Check it out here:
PS: try the other communities, too!
Sunday, July 11, 2010
One of the things that has always fascinated me as I've studied project management is the aspect of risk.
Risk is the engine of projects. Think about it. Without risk, projects would be planned, everything would go as planned (no threats...no opportunities) and we, as project managers, would be responsible only for checking boxes on a checklist.
But of course (witness exploding and leaking oil wells!) threats do occur. Projects do go off course. We do need to deal with uncertainty.
In fact, it's probably the only thing that IS certain about a project - the uncertainty, that is. And that keeps us, well... employed.
All of this said, it's also interesting to note that humans are not built well to deal with risk. In fact, there are huge monuments to this disability located all over the world. They're called casinos. Logic would tell us that if the organizations that build these things are rich enough to make them look like they do - with extravagant waterfalls, marble foyers and gold statues - they are most likely winning while we are losing. Yet we go back again and again.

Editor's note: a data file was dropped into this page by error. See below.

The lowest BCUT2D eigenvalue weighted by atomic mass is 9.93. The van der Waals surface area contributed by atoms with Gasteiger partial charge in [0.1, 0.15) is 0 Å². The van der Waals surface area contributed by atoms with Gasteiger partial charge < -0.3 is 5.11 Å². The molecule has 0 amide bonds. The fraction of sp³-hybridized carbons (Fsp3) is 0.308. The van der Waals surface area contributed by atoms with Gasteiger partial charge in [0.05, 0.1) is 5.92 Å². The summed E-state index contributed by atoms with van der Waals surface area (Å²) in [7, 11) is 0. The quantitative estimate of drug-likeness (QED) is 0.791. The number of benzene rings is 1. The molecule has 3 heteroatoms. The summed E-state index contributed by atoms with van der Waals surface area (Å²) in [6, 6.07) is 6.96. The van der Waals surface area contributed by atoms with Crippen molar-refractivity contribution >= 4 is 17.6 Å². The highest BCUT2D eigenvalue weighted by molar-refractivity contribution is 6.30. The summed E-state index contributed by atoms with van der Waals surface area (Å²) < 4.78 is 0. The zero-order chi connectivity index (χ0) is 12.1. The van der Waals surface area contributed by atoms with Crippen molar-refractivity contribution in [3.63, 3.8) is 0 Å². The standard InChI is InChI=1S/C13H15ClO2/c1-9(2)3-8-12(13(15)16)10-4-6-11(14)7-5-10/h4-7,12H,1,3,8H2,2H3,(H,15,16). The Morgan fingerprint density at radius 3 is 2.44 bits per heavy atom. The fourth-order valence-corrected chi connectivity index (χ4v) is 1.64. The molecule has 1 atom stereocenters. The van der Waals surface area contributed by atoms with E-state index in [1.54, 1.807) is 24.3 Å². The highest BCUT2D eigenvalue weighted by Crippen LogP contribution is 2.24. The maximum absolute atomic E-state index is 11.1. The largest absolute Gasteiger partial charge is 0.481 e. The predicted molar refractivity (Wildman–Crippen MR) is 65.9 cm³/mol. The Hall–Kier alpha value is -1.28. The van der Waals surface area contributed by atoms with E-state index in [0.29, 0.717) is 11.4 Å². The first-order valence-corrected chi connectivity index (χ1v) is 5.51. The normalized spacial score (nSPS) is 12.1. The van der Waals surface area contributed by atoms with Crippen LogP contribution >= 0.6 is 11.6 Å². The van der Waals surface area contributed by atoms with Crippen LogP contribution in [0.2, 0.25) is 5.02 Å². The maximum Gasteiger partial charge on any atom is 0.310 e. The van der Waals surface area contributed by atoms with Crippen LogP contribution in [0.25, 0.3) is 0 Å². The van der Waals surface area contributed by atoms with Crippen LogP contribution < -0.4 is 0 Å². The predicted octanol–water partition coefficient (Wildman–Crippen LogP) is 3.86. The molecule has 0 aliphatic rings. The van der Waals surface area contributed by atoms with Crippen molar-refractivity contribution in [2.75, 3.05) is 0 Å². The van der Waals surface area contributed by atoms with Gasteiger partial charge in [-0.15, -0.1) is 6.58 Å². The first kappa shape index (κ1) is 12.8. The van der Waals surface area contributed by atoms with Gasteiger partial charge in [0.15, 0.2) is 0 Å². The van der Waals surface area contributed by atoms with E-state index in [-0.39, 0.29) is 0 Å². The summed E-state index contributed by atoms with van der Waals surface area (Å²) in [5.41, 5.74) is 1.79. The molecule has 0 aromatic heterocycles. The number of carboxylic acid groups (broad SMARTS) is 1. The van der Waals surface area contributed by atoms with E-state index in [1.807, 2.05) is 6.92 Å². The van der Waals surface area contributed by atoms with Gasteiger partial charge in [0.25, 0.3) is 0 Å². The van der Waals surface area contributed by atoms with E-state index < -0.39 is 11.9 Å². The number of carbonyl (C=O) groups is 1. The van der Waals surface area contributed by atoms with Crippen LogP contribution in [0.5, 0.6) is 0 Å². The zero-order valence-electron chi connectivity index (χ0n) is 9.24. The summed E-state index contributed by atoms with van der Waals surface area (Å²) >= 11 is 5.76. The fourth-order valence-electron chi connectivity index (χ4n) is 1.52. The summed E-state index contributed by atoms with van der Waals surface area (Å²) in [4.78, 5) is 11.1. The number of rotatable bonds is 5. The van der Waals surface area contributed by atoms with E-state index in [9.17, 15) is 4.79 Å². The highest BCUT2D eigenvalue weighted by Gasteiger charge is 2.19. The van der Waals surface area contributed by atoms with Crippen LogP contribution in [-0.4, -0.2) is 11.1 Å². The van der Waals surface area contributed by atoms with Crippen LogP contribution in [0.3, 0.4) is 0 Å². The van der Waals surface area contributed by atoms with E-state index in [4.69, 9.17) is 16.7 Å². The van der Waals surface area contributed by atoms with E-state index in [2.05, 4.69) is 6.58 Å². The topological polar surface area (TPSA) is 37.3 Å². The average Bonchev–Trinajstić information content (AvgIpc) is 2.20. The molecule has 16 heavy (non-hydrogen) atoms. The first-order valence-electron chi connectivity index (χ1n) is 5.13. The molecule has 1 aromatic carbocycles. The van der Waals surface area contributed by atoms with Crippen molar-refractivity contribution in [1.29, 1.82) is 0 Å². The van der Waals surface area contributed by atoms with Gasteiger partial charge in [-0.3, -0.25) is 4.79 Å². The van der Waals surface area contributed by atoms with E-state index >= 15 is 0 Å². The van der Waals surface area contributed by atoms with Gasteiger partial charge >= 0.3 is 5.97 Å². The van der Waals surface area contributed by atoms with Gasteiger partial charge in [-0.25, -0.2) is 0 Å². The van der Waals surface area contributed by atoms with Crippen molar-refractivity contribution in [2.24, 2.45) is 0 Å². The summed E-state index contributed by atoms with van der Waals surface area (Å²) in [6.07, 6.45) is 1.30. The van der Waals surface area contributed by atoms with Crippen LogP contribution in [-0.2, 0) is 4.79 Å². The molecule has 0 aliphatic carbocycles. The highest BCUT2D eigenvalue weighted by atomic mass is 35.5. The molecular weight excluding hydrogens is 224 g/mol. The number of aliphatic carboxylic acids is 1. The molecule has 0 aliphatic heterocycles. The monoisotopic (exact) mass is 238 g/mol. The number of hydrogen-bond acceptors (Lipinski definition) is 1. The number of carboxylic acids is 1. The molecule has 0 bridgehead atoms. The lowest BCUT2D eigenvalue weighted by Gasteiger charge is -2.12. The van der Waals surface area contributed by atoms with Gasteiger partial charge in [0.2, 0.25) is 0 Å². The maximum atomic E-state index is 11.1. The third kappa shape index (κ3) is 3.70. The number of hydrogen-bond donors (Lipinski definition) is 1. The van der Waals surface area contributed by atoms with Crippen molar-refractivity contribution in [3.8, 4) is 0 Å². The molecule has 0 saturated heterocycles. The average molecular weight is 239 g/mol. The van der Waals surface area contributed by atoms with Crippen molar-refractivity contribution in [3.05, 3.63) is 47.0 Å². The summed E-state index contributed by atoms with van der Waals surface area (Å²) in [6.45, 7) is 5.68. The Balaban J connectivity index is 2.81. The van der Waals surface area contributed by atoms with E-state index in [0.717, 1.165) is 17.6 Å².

I'd like to share with you a snippet from a great book I'm reading called "The Paradox of Choice" by Barry Schwartz.
Imagine that you have decided to see a concert where admission is $20 a ticket. As you enter the concert hall, you discover that you have lost a $20 bill. Would you still pay $20 for a ticket to the concert?
Now scroll down for what people say in general - and another scenario.
Almost 90 percent of respondents say yes.
Now try this one:
Imagine that you have decided to see a concert and already purchased a $20 ticket. As you enter the concert hall, you discover that you have lost the ticket. The seat was not marked and the ticket cannot be recovered. Would you pay $20 for another ticket?
Answer honestly again. Then scroll down.
In this situation, less than 50 percent of respondents say yes.
Kahneman and Tversky(two scientists who've studied human behavior in uncertain conditions) suggest that the difference between the two cases has to do with the way in which we frame our "psychological account. Suppose that in a person's psychological ledger there is a "cost of the concert account. In the first case, the cost of the concert is $20 charged to that account. But the lost $20 bill is charged to some other account, perhaps "miscellaneous. But in the second case, the cost of the concert is $40; the cost of the lost ticket, plus the cost of the replacement ticket, both charged to the same account.---